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10 Signs You Might Be Having Issues with Thyroid Hormone Levels

By HERWriter
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10 Signs of Possible Issues with Thyroid Hormone Levels satyrenko/Fotolia

Your thyroid may be small, but it has a huge impact on your overall health. The thyroid is a butterfly-shaped gland in your neck. It produces thyroid hormones that control many of the processes in your body, including how fast your heart beats and how your metabolism functions and burns calories.

When something goes wrong with your thyroid, it can start working too hard, or not hard enough.

Hypothyroidism means your thyroid is not producing enough thyroid hormone. Hyperthyroidism means your thyroid has gone into hyper-drive, and is producing more thyroid hormone than your body needs.

Either too much or too little thyroid hormone can have serious effects on your health.

1) Pain in the neck

Do you have discomfort on the front of your throat, unexplained changes in your voice, or a lump in your throat? You could have an enlarged thyroid gland, also called a goiter, or a thyroid nodule. It's best to see a doctor to determine whether further examination is needed.

2) Heart Issues

Too much thyroid hormone can cause heart palpitations, which may feel like your heart is skipping one or more beats. It can also increase your heart rate, as well as your blood pressure.

Too little thyroid hormone can make your heart beat slower than it should. Low thyroid hormone levels can also allow “bad” cholesterol levels to rise, which can lead to serious heart disease or heart failure.

3) Brain fuzz

Too much thyroid hormone can make it hard to concentrate. Too little thyroid hormone can make you more forgetful.

4) Changes in mood

Too much thyroid hormone can make you feel restless, irritable or nervous.

Too little thyroid hormone can decrease the serotonin levels in your brain. Serotonin is known as the “happy” hormone. Reduced serotonin, then, can make you feel sad or depressed.

5) Bowel problems

Too little thyroid hormone can cause constipation.

Too much thyroid hormone can lead to more frequent bowel movements or diarrhea.

6) Changes in appetite

Uncontrollable eating may mean your thyroid hormone level is too high, especially if you are eating more than normal but not gaining weight.

But if foods suddenly taste or smell different, it may be a sign your thyroid hormone level is low.

7) Feeling dry and brittle

If your hair, skin or nails feel dry and brittle no matter what you do, low thyroid hormone levels could be to blame. Too little thyroid hormone can interfere with hair growth, which may mean some of your hair and even your eyebrows could fall out.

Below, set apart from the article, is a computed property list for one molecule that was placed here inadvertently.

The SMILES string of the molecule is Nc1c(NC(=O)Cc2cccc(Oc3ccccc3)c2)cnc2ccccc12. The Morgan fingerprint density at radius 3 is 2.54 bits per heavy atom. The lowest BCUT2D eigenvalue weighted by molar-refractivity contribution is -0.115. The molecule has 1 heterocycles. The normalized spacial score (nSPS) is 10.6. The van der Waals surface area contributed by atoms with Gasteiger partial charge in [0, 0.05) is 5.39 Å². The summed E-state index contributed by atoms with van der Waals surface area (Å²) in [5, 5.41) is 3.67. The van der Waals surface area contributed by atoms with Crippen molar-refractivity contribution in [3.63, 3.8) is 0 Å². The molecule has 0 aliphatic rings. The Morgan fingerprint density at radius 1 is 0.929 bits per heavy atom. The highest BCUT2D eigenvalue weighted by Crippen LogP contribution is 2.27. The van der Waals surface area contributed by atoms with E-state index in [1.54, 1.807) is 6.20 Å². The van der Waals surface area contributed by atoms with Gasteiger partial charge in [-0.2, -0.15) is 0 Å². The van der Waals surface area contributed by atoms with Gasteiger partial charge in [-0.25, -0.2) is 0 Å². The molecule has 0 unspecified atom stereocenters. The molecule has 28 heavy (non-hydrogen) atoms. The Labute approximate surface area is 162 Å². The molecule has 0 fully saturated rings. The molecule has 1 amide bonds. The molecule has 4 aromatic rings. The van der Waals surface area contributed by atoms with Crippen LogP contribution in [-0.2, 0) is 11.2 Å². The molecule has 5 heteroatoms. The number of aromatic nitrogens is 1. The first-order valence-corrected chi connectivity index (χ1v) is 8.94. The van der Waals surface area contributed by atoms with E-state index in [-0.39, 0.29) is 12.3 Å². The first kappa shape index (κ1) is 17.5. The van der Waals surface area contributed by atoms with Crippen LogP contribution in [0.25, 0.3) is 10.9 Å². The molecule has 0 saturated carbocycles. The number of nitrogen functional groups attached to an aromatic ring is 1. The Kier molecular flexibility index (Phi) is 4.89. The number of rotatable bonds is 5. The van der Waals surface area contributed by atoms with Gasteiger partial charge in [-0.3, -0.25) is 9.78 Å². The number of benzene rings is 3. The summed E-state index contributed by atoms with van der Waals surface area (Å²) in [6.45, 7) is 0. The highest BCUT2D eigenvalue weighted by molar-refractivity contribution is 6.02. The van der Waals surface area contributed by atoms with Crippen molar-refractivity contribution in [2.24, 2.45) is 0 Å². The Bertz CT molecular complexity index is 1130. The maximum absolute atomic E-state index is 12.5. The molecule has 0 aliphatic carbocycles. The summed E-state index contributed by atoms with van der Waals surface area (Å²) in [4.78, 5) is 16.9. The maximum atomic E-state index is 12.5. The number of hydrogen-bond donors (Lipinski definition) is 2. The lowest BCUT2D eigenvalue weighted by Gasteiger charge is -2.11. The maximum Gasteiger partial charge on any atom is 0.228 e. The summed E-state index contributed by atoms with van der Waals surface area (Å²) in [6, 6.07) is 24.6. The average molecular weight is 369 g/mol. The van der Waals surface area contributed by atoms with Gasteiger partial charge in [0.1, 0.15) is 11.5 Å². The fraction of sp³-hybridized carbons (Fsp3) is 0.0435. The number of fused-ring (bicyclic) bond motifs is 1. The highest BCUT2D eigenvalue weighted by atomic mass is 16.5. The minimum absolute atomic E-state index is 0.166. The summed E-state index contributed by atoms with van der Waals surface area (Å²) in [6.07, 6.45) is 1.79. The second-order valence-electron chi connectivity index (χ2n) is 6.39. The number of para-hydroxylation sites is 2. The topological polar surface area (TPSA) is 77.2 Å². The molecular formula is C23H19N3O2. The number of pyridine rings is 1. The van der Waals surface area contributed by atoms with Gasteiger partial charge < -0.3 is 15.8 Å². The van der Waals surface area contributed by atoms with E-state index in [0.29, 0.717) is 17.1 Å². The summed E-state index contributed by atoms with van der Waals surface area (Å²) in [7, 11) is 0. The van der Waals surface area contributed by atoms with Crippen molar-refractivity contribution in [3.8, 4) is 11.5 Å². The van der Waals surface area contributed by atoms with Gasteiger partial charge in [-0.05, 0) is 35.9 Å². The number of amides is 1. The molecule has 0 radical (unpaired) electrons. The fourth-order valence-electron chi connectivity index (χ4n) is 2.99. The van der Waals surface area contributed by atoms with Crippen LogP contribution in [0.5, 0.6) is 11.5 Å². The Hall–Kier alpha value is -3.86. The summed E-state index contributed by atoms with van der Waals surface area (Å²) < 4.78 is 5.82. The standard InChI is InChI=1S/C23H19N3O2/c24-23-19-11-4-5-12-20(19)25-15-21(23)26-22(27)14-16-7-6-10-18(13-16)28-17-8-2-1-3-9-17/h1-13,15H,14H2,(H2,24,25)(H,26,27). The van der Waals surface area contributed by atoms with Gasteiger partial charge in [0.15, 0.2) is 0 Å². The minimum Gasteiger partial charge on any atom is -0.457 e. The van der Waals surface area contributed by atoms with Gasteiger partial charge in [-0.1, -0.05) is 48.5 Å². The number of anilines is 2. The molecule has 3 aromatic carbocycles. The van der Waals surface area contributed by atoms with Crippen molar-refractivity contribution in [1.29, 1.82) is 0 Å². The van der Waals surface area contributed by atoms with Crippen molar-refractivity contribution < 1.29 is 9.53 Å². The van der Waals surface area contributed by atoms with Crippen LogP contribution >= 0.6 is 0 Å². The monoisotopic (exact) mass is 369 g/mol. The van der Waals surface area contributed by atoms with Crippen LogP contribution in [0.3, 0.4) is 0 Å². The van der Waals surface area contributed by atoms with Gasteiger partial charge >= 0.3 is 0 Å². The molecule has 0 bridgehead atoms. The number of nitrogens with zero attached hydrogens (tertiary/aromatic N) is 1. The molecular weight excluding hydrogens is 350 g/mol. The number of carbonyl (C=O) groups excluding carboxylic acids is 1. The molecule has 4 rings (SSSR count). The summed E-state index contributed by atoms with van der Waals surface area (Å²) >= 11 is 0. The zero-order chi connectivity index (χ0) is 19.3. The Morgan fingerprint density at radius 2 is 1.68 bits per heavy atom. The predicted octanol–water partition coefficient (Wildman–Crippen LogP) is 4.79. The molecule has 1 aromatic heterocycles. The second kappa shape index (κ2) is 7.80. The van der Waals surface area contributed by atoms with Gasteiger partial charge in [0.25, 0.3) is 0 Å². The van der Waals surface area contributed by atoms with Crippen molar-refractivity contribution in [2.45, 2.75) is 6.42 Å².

8) Unexpected weight gain

If you are eating right and getting plenty of exercise but you are still gaining weight, low thyroid hormone level could be the problem. Low thyroid hormone levels can slow down your metabolism which means your body has a harder time burning off calories.

9) Lost libido

If you suddenly lose interest in sex, you might want to get your thyroid levels checked. Low thyroid hormone levels can directly affect your sexual desire. It can also cause weight gain and other symptoms that can make you feel less desirable.

10) Nerve twinges

Low thyroid hormone levels can damage nerves that send signals to and from your brain. This may cause strange tingles, twitches or tightness in the muscles or nerves in your arms and legs.

Many of these symptoms could also be caused by other conditions. Your doctor can use a simple blood test to check the level of thyroid hormone in your body and recommend appropriate treatment for either hypothyroidism or hyperthyroidism.

If you have any of the symptoms listed above or if you have questions about your thyroid health, talk to your health care provider.


MedlinePlus. Thyroid Diseases. Web. January 18, 2016.

12 Signs There is Something Wrong With Your Thyroid Gland. Elyse Wanshel. Web. January 18, 2016.

WebMD. Understanding Thyroid Problems – Symptoms. Web. January 18, 2016.

19 signs your thyroid isn’t working right. (Health.com) Fox News.com. Web. January 18, 2016.

Reviewed January 19, 2016
by Michele Blacksberg RN
Edited by Jody Smith

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We value and respect our HERWriters' experiences, but everyone is different. Many of our writers are speaking from personal experience, and what's worked for them may not work for you. Their articles are not a substitute for medical advice, although we hope you can gain knowledge from their insight.

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